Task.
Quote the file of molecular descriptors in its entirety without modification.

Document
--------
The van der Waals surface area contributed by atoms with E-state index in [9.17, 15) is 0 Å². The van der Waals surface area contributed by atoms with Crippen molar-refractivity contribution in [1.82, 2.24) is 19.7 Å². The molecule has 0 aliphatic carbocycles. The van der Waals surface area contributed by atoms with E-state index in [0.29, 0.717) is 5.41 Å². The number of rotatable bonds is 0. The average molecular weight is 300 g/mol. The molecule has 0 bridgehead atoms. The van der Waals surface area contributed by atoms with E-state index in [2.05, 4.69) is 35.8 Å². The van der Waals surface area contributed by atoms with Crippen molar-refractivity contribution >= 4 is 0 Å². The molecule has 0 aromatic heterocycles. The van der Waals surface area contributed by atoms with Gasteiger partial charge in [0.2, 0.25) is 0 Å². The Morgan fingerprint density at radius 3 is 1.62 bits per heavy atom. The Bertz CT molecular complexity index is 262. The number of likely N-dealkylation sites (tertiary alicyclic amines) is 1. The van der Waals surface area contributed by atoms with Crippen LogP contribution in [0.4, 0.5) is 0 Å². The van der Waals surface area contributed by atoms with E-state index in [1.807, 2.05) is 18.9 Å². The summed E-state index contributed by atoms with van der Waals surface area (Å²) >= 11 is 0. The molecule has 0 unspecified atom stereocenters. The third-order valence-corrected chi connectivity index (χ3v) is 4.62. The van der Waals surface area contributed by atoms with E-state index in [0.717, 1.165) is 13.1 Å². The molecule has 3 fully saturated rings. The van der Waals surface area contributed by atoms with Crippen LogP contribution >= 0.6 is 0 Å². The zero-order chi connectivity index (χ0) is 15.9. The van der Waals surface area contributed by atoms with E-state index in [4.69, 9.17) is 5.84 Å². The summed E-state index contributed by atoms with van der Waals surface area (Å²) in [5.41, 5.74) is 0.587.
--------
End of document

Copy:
The van der Waals surface area contributed by atoms with E-state index in [9.17, 15) is 0 Å². The van der Waals surface area contributed by atoms with Crippen molar-refractivity contribution in [1.82, 2.24) is 19.7 Å². The molecule has 0 aliphatic carbocycles. The van der Waals surface area contributed by atoms with E-state index in [0.29, 0.717) is 5.41 Å². The number of rotatable bonds is 0. The average molecular weight is 300 g/mol. The molecule has 0 bridgehead atoms. The van der Waals surface area contributed by atoms with E-state index in [2.05, 4.69) is 35.8 Å². The van der Waals surface area contributed by atoms with Crippen molar-refractivity contribution >= 4 is 0 Å². The molecule has 0 aromatic heterocycles. The van der Waals surface area contributed by atoms with Gasteiger partial charge in [0.2, 0.25) is 0 Å². The Morgan fingerprint density at radius 3 is 1.62 bits per heavy atom. The Bertz CT molecular complexity index is 262. The number of likely N-dealkylation sites (tertiary alicyclic amines) is 1. The van der Waals surface area contributed by atoms with Crippen LogP contribution in [0.4, 0.5) is 0 Å². The van der Waals surface area contributed by atoms with E-state index in [1.807, 2.05) is 18.9 Å². The summed E-state index contributed by atoms with van der Waals surface area (Å²) >= 11 is 0. The molecule has 0 unspecified atom stereocenters. The third-order valence-corrected chi connectivity index (χ3v) is 4.62. The van der Waals surface area contributed by atoms with E-state index in [0.717, 1.165) is 13.1 Å². The molecule has 3 fully saturated rings. The van der Waals surface area contributed by atoms with Crippen LogP contribution >= 0.6 is 0 Å². The zero-order chi connectivity index (χ0) is 15.9. The van der Waals surface area contributed by atoms with E-state index in [4.69, 9.17) is 5.84 Å². The summed E-state index contributed by atoms with van der Waals surface area (Å²) in [5.41, 5.74) is 0.587.